Romans 6:16, 23, Do you not know that if you present yourselves to anyone as obedient slaves, you are slaves of the one whom you obey, either of sin, which leads to death, or of obedience, which leads to righteousness? …For the wages of sin is death, but the free gift of God is eternal life in Christ Jesus our Lord.
We are all slaves. Yet we are not slaves as we often think of the word. Thanks to our history with slavery in our country, anytime we think of slavery we think of chattel slavery, which treats slaves less than human and often tortures them. That was not the slavery of Paul’s day. Here, Paul uses the word δοῦλος for “slave,” which more accurately means “bondservant,” and a bondservant was someone who volunteered to give up their freedom in order to serve someone and pay off their debts. What makes us unique as slaves, then, is that we choose our master.
Sin pretends to be freedom, which comes in copious forms. Sin promises instant gratification, lordship over all things, and a false sense of control. As sinners, we are all addicts. An addict’s addiction tricks them into thinking they have control over their chosen substance when in reality, the substance has utter control over them (and I’m speaking from experience). Likewise, we are all addicted to sin. Sin has utter control over us and tricks us into thinking we have control over it. Sin wins in the end because its wages is death. Every sin, no matter how “great” or “small,” is punishable by death.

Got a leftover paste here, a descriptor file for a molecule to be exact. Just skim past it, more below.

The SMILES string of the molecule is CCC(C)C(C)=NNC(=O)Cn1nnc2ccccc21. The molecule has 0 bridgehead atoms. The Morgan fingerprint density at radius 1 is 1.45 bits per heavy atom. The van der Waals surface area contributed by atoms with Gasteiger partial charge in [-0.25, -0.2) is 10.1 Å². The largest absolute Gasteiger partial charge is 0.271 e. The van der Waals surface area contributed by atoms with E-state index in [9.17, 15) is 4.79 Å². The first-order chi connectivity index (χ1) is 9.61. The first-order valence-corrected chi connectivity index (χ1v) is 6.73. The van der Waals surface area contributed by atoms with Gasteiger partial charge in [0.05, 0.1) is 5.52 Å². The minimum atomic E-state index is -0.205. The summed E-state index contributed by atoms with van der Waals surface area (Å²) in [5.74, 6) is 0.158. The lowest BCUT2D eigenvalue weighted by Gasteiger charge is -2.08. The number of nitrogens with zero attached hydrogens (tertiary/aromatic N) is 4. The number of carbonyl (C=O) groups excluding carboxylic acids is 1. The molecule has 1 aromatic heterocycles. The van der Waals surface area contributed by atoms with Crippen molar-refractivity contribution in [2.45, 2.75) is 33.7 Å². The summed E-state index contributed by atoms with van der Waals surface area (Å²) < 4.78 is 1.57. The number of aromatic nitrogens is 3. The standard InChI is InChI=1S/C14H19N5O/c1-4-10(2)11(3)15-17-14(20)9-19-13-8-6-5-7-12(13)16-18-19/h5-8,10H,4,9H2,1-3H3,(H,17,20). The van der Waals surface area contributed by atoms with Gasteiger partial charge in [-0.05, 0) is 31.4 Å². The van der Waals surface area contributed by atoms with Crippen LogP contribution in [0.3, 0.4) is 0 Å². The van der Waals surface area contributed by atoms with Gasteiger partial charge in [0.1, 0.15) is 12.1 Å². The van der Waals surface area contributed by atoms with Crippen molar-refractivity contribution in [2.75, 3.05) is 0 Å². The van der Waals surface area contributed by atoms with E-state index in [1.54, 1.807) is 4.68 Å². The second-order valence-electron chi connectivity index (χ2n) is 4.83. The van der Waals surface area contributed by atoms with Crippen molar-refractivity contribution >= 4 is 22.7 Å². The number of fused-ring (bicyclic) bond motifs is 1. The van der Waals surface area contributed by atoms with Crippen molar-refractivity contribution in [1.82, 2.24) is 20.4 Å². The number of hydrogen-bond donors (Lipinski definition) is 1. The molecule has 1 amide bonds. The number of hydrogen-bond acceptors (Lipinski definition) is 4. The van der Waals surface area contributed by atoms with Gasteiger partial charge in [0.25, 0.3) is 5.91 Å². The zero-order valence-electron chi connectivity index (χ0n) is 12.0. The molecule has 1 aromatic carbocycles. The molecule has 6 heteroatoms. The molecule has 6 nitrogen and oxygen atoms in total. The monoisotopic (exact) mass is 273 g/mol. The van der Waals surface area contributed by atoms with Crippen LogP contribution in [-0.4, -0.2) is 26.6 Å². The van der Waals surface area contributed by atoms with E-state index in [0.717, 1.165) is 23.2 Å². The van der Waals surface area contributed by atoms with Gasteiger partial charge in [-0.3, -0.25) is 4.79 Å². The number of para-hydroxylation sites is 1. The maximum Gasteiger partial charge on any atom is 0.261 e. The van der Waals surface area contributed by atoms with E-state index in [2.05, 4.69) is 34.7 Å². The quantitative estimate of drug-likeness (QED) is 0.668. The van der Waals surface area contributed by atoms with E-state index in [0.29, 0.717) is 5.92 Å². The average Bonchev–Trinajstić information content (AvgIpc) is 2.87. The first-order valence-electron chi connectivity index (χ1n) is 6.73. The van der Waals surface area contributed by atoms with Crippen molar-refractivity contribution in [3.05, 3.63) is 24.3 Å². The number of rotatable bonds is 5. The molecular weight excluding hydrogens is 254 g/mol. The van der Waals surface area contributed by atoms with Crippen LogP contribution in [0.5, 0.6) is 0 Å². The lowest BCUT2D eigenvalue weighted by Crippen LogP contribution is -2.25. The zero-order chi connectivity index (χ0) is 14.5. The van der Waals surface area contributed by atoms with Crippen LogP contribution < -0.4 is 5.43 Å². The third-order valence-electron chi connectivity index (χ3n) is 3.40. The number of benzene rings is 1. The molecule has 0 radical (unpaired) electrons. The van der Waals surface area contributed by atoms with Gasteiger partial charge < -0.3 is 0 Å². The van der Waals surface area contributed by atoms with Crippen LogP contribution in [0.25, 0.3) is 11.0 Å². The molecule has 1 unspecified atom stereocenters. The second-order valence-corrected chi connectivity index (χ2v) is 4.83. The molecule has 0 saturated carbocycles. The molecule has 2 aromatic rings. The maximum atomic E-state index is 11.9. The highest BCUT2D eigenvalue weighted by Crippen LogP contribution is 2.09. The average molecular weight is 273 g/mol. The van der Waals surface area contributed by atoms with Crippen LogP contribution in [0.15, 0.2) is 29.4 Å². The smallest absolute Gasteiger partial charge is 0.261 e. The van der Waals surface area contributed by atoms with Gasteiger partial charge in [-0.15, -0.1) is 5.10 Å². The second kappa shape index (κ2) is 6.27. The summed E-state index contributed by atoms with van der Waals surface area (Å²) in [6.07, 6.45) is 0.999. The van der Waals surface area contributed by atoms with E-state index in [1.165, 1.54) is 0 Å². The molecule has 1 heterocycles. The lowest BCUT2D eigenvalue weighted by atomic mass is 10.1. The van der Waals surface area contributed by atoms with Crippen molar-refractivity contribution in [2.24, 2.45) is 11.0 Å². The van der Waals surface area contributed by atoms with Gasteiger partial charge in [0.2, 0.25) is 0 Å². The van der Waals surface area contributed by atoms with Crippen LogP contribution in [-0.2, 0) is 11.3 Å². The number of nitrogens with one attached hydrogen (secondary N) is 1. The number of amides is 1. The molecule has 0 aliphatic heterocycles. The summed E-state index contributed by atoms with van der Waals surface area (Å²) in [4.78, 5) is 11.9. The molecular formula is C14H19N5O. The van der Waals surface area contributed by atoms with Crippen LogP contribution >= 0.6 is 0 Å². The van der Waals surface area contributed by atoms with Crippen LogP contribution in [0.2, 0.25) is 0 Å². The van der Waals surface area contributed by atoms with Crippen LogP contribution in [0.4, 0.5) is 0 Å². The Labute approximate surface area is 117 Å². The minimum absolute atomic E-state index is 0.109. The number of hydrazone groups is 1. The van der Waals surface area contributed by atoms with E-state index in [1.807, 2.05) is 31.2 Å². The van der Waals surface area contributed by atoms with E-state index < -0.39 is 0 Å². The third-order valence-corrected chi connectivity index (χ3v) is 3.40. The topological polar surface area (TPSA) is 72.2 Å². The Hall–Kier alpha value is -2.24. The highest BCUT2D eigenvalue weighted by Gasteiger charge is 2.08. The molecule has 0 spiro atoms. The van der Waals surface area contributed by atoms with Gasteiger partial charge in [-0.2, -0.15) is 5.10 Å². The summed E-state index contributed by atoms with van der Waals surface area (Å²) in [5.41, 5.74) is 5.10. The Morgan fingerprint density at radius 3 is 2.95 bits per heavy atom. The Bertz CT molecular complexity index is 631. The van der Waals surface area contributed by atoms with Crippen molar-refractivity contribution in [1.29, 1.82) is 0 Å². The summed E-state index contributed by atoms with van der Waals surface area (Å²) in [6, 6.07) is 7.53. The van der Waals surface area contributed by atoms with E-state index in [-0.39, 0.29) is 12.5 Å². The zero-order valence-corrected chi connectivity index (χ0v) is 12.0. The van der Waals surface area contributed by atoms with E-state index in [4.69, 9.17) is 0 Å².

Yet Christ says He has a different kind of yoke or burden. He offers a slavery to righteousness. We hear this and immediately think it’s bad. To attach the word “slave” to “righteousness” seems antithetical to us. Surely, they cannot belong together. Again, it is not slavery as we think of it. As Christians, we are slaves—bondservants—to Christ’s righteousness. It is His righteousness in which we experience true freedom—freedom from sin. We no longer have to choose sin over Christ. In the Holy Spirit, Christ gives us the ability to choose Him over sin. This is what it means to be a bondservant to righteousness. Slavery to righteousness, we think, is unrewarding, but our ultimate reward as bondservants to Christ’s righteousness is the free gift of God, which is eternal life, in Christ Jesus our Lord.